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Robert Reid: The mistakes surrounding Scottish independence campaign

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As we head through adviser conference season, I have been busy speaking in several different parts of the UK. It is always good to get questions going and I often expose myself to risk by encouraging people to ask questions on any topic.

Luckily, nobody asked me anything too difficult other than my opinion as to the likely result in the Scottish referendum.

The changes that will inevitably occur north of the border will have a far-reaching effect on the rest of the UK. 

It is highly unlikely that the yes vote will be anything less than 40 per cent and given the demographics of the people voting, it is clear that Cameron, etc, will have to support some significant extension of power to the Scottish Parliament, even if the majority vote no.

It is clear that the biggest weapon that Alex Salmond and the Yes campaign currently have is the No campaign. When the somewhat less than charismatic Alistair Darling was appointed to lead the campaign against independence, I did despair. He was put to one side temporarily by the always patronising Douglas Alexander, only to be replaced by someone described in The Times as much loved at home, one Gordon Brown. I don’t know where The Times is getting its research but Brown is just as vilified in Scotland as he is in England for all the damage he did to the pensions system as he tried to move it towards his socialist ideals. It will be the combination of those individuals and the English media that will deliver a Yes vote if it continues on the path it is on.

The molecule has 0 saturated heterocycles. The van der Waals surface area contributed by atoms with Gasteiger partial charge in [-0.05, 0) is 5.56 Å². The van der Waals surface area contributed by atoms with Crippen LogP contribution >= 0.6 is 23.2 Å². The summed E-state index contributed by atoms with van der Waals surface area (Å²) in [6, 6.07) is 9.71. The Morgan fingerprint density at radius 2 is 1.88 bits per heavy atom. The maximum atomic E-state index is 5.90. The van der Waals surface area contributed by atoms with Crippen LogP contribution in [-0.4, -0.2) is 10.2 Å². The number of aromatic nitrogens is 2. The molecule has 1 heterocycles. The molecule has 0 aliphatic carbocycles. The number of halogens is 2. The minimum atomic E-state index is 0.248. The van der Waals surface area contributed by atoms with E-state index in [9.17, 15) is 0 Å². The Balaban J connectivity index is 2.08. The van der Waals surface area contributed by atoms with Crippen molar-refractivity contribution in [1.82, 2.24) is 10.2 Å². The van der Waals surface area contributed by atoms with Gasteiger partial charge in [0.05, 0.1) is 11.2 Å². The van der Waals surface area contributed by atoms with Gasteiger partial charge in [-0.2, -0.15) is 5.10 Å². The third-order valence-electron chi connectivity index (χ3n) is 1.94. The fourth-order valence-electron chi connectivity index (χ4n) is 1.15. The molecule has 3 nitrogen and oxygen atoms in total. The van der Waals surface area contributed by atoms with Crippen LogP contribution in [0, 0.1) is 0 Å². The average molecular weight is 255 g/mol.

Those friends and family who have decided to vote yes are very much doing it on the basis that they hope things will be a lot better and they don’t imagine things will be a lot worse.

Certainly there is lack of information and that is not helpful. Recently, there have been series of seminars in Scotland trying to give people a steer as to what would happen investment wise, dealing with key topics like currency, the debt rating that Scotland would have if it was independent, financial regulation, tax policy would be, how capital would be controlled and last but not least whether or not EU membership was all that important at an early stage.

In my opinion it will take up to four or five years before we see the full impact of independence and it is presumptuous to suggest that anybody knows what the precise answers are. This is despite the flurry of supposed researched papers published recently.

Parliament in Westminster is on holiday in August,  a time when Salmond will be canvassing hard in the run-up to the vote itself in mid-September. 

The help the SNP will get from the No campaign just cannot be quantified and its efforts could go down as one of the biggest political mistakes in the history of these Isles.

Robert Reid is managing director of Syndaxi Chartered Financial Planners

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Comments

There are 7 comments at the moment, we would love to hear your opinion too.